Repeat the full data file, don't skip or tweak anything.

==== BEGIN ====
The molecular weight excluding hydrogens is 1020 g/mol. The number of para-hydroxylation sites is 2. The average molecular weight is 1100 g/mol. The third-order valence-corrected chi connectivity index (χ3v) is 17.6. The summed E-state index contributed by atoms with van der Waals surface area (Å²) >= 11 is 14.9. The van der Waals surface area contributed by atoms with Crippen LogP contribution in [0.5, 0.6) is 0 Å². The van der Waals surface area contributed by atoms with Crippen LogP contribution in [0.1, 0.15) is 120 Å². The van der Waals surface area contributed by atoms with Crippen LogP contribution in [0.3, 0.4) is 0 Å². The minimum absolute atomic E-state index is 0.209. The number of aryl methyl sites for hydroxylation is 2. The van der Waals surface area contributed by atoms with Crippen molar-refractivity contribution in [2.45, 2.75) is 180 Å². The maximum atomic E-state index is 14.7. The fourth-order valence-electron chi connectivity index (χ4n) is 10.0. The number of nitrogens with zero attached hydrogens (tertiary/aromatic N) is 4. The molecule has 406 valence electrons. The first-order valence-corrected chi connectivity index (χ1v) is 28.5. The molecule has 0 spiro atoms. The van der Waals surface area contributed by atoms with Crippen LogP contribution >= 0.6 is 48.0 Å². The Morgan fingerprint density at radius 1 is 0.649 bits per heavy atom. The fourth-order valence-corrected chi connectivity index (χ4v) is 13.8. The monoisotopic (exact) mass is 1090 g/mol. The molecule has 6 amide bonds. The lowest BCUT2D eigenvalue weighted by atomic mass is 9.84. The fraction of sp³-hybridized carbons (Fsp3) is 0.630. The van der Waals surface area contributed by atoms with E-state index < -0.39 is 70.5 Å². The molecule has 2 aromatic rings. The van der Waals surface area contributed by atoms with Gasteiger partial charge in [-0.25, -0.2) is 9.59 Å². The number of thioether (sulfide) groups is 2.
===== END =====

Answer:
The molecular weight excluding hydrogens is 1020 g/mol. The number of para-hydroxylation sites is 2. The average molecular weight is 1100 g/mol. The third-order valence-corrected chi connectivity index (χ3v) is 17.6. The summed E-state index contributed by atoms with van der Waals surface area (Å²) >= 11 is 14.9. The van der Waals surface area contributed by atoms with Crippen LogP contribution in [0.5, 0.6) is 0 Å². The van der Waals surface area contributed by atoms with Crippen LogP contribution in [0.1, 0.15) is 120 Å². The van der Waals surface area contributed by atoms with Crippen LogP contribution in [0.3, 0.4) is 0 Å². The minimum absolute atomic E-state index is 0.209. The number of aryl methyl sites for hydroxylation is 2. The van der Waals surface area contributed by atoms with Crippen molar-refractivity contribution in [2.45, 2.75) is 180 Å². The maximum atomic E-state index is 14.7. The fourth-order valence-electron chi connectivity index (χ4n) is 10.0. The number of nitrogens with zero attached hydrogens (tertiary/aromatic N) is 4. The molecule has 406 valence electrons. The first-order valence-corrected chi connectivity index (χ1v) is 28.5. The molecule has 0 spiro atoms. The van der Waals surface area contributed by atoms with Crippen LogP contribution >= 0.6 is 48.0 Å². The Morgan fingerprint density at radius 1 is 0.649 bits per heavy atom. The fourth-order valence-corrected chi connectivity index (χ4v) is 13.8. The monoisotopic (exact) mass is 1090 g/mol. The molecule has 6 amide bonds. The lowest BCUT2D eigenvalue weighted by atomic mass is 9.84. The fraction of sp³-hybridized carbons (Fsp3) is 0.630. The van der Waals surface area contributed by atoms with E-state index < -0.39 is 70.5 Å². The molecule has 2 aromatic rings. The van der Waals surface area contributed by atoms with Gasteiger partial charge in [-0.25, -0.2) is 9.59 Å². The number of thioether (sulfide) groups is 2.